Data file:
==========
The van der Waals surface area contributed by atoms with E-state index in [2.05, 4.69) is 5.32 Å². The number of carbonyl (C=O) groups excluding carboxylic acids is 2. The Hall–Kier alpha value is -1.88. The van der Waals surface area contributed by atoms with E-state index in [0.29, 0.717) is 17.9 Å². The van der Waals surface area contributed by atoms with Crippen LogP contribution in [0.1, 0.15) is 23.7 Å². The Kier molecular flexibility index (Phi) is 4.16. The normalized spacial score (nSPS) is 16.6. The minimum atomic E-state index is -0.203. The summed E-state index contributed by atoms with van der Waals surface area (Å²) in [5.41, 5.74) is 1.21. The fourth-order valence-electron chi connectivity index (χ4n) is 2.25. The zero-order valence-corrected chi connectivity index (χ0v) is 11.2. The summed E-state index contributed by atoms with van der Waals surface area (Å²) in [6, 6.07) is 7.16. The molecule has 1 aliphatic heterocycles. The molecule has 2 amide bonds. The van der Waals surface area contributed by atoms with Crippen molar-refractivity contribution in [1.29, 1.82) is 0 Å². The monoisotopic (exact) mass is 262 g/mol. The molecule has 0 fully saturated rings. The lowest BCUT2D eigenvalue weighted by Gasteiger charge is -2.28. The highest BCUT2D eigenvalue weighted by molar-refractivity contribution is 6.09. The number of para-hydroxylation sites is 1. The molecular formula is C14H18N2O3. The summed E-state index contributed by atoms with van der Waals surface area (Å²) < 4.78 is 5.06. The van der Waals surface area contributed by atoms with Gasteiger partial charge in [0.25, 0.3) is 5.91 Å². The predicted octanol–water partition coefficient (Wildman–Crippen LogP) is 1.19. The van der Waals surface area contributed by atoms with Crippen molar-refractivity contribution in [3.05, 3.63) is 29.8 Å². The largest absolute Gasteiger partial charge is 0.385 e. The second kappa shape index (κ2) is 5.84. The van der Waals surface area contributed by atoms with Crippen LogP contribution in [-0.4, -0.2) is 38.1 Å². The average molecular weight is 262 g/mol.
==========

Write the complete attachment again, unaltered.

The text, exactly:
The van der Waals surface area contributed by atoms with E-state index in [2.05, 4.69) is 5.32 Å². The number of carbonyl (C=O) groups excluding carboxylic acids is 2. The Hall–Kier alpha value is -1.88. The van der Waals surface area contributed by atoms with E-state index in [0.29, 0.717) is 17.9 Å². The van der Waals surface area contributed by atoms with Crippen LogP contribution in [0.1, 0.15) is 23.7 Å². The Kier molecular flexibility index (Phi) is 4.16. The normalized spacial score (nSPS) is 16.6. The minimum atomic E-state index is -0.203. The summed E-state index contributed by atoms with van der Waals surface area (Å²) in [5.41, 5.74) is 1.21. The fourth-order valence-electron chi connectivity index (χ4n) is 2.25. The zero-order valence-corrected chi connectivity index (χ0v) is 11.2. The summed E-state index contributed by atoms with van der Waals surface area (Å²) in [6, 6.07) is 7.16. The molecule has 1 aliphatic heterocycles. The molecule has 2 amide bonds. The van der Waals surface area contributed by atoms with Crippen molar-refractivity contribution in [1.29, 1.82) is 0 Å². The monoisotopic (exact) mass is 262 g/mol. The molecule has 0 fully saturated rings. The lowest BCUT2D eigenvalue weighted by Gasteiger charge is -2.28. The highest BCUT2D eigenvalue weighted by molar-refractivity contribution is 6.09. The number of para-hydroxylation sites is 1. The molecular formula is C14H18N2O3. The summed E-state index contributed by atoms with van der Waals surface area (Å²) < 4.78 is 5.06. The van der Waals surface area contributed by atoms with Gasteiger partial charge in [0.25, 0.3) is 5.91 Å². The predicted octanol–water partition coefficient (Wildman–Crippen LogP) is 1.19. The van der Waals surface area contributed by atoms with Crippen molar-refractivity contribution in [3.05, 3.63) is 29.8 Å². The largest absolute Gasteiger partial charge is 0.385 e. The second kappa shape index (κ2) is 5.84. The van der Waals surface area contributed by atoms with Crippen LogP contribution in [-0.4, -0.2) is 38.1 Å². The average molecular weight is 262 g/mol.